Teamsters UPS Contract: Apathy or Mandate?
What does the low contract voter turnout mean in the face of Trump's national Right to Work law?
Union Contract ratification votes were recently tallied at the United Parcel Service, the largest collective bargaining agreement in North America, between UPS and the International Brotherhood of Teamsters. This contract was rejected by 54% of the members who actually voted, but top brass in the Teamsters leadership are insisting that this contract has passed since less than 50% of the total membership in the bargaining unit voted. Critics are saying that the Teamsters are a divided union, split into two camps. One side are leaders like Jimmy Hoffa and Denis Taylor. On the other side is a group known as Teamsters for a Democratic Union (TDU). TDU leaders have slowly been running for office and gaining more power within in the International Union.
The TDU faction worked hard to turn out the No vote on the UPS contract but didn’t turn out enough union voters. On the other side, it's not too clear if Hoffa and the Teamster leadership presented the UPS membership with a contract that the entire union is with, but numbers don't lie. Only 44% of the union even bothered to cast a vote. Does that mean that apathy means content? Does the lack of action to actually go out and vote by the UPS rank and file union membership equate to a mandate? Did the Teamsters leadership do enough to communicate with the members about the importance of voting? We don't know. The Teamsters aren't exactly direct UCOMM clients and we are just throwing out some food for constructive thought here.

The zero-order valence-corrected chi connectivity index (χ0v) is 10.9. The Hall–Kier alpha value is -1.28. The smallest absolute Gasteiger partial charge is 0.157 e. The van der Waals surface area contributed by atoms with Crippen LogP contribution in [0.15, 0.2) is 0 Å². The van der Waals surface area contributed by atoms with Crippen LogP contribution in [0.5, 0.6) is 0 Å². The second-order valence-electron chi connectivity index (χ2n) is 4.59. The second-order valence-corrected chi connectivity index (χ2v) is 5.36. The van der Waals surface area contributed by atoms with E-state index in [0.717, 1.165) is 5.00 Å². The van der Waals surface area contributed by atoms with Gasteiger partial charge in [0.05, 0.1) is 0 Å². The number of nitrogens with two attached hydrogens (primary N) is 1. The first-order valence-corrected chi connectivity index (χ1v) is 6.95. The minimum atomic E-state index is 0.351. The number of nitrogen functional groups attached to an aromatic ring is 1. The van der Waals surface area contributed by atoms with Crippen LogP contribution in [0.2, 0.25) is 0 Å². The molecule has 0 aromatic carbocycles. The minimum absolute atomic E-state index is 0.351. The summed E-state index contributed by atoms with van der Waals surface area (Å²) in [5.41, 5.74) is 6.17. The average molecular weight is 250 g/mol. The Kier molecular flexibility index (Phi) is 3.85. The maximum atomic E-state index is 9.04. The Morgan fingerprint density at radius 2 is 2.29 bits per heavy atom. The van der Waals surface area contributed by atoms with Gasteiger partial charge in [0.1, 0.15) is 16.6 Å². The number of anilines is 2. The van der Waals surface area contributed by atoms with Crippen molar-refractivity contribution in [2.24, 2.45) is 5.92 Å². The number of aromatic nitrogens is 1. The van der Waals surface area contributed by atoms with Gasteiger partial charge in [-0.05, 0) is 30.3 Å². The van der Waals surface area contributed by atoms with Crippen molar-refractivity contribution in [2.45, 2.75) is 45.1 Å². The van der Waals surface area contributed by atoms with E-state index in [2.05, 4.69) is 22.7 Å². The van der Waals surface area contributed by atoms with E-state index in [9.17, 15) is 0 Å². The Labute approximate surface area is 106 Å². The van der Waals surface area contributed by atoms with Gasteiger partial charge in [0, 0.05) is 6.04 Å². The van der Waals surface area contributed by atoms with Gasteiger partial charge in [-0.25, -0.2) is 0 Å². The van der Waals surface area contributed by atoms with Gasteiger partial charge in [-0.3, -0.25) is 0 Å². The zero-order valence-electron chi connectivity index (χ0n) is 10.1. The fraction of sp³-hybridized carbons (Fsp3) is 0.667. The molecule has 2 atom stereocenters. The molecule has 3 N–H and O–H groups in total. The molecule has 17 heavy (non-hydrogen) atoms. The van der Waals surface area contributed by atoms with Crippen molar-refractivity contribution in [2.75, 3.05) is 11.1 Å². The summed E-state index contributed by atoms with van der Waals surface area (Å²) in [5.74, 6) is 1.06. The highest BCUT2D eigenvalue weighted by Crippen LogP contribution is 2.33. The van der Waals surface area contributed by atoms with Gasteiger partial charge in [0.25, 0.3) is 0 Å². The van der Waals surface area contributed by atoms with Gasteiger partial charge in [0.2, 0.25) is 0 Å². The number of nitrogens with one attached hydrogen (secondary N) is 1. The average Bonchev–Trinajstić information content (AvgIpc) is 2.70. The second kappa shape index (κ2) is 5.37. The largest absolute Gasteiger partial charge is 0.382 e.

The infighting and disagreements that are playing out in the national media could make the Teamsters look bad to the company and weaken their position at the bargaining table or the mandate and lack of participation means the membership is happy and trusts their leadership. The TDU is clear on their position with this contract, but the Teamsters may have a real problem on their hands. If they continue to allow a culture of apathy to grow within their ranks, like public employee unions have, this cancer will spread and be hard to contain when their members will be given the opportunity to not pay union dues under Trump's upcoming national Right to Work law.
Getting the membership to vote and participate in internal union elections, whether it be significant or insignificant, is a healthy exercise for organized labor. Unions who do not exceed these basic muscles get fat and lazy, and are destined to suffer the same fate that our nations public employee unions have with the recent Janus v. AFSCME case. Read more about the historic vote below from Labor Notes and be prepared to ask yourself - am I personally doing anything myself to strengthen, or weaken, the American Union Movement? -Kris LaGrange